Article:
BOSTON -- He was a helpful piece to the Boston Bruins Stanley Cup championship last season and he helped dismantle them on Saturday night at TD Garden.
Bruins' centre Rich Peverley, who had two assists in the B's 4-2 victory over the Winnipeg Jets, was a member of the Atlanta Thrashers until just before last season's trade deadline, when he was moved to Boston for current Jets Mark Stuart and Blake Wheeler.
Peverley also has ties to the current Jets coach Claude Noel, for whom he played in the AHL in Milwaukee.
"He's the one who gave me a real opportunity in the American League when I got called up from the ECHL (in 2005)," Peverley said. "I was really thankful to him for that. He played an important part in my career, helped me out a lot.
"He's a really smart coach, very passionate about the game and he doesn't like to lose. He brings a good, winning mentality over there. I congratulated him on getting a chance. I think he deserves it."
Noel said this morning that he rather liked Peverley as a player, even advised the Columbus Blue Jackets, when he was an assistant coach there in 2008, to put in a waiver claim when Nashville had offered him. Atlanta got him and Noel said he believed there were as many as five claims for Peverley.
"I got him in Milwaukee (in 2005) and from the ECHL, so he's come a long way," Noel said. "He was really good, showed a lot of skill, same skill set he has now, only he's matured.
"I'm really happy to see he's turned into a key player."
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LEFT-winger Jason Jaffray recorded his first point for the Jets on Saturday night.
He assisted on Dustin Byfuglien's first-period goal, ended up a plus-one in the game and played 8:57.
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SHANE Hnidy, the 10-year NHL defenceman who retired this past summer to become a radio analyst on the Jets broadcasts this season, is still well-regarded in Boston.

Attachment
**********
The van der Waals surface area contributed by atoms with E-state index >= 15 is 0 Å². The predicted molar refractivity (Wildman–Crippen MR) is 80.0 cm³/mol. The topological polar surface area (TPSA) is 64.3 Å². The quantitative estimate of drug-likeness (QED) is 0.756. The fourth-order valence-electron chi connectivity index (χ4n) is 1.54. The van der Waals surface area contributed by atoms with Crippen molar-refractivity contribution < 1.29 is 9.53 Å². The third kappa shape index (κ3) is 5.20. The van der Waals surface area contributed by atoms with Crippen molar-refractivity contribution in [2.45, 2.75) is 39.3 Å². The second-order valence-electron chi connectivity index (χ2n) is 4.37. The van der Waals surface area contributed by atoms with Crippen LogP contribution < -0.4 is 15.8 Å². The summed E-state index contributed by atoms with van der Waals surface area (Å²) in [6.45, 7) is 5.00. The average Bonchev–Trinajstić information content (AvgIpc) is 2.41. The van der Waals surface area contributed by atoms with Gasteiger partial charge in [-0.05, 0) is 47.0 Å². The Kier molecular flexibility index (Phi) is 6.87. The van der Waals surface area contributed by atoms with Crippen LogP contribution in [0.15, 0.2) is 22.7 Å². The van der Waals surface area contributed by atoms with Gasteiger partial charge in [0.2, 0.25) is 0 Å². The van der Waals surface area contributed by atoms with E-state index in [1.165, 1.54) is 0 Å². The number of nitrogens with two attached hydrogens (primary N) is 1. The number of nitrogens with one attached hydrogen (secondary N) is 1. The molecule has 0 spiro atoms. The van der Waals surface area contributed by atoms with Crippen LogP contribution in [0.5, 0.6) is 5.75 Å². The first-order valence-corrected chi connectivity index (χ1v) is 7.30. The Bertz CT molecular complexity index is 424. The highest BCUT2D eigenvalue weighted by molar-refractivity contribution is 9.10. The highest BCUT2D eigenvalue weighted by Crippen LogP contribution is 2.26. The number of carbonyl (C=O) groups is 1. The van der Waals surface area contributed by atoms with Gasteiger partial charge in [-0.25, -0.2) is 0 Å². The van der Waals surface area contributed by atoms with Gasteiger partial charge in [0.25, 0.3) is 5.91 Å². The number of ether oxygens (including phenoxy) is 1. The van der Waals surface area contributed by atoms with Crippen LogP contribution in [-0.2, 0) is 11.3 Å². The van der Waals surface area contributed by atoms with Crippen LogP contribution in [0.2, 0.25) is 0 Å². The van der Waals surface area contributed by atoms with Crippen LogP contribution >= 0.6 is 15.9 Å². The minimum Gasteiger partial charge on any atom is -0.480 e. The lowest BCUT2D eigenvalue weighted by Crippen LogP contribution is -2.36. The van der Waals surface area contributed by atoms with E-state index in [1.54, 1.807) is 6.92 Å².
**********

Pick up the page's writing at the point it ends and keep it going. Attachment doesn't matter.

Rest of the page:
Saturday, he returned to the city where he won a Stanley Cup last June and had quite an eventful morning on the day of the game.
A posse of reporters descended on the Neepawa native for some reminiscing when he entered the Bruins locker-room for morning interviews.
And some of his former teammates were quick to give him the gears, including Bruins coach Claude Julien.
"The truth or the B.S. that goes with it?" Julien said, asked to voice a comment on Hnidy's time with the Bruins. "He was a really good leader in our dressing room. He had a good voice. Obviously he had a long career because of how hard he competed.
"He was a hard player to play against, honest and at the same time... now here he comes in so I've got be quiet here."
When the laughter subsided, Julien continued. "Last year, same thing in the playoffs, we kept him around the room, did all the warm-ups because we wanted his presence there," he said. "He's moved on and as a rookie media guy he should stay quiet and listen."
Hnidy received a Stanley Cup ring, his summer day with the Stanley Cup but the Bruins did not put his name on the Cup itself because he didn't play enough games after he returned from an injury.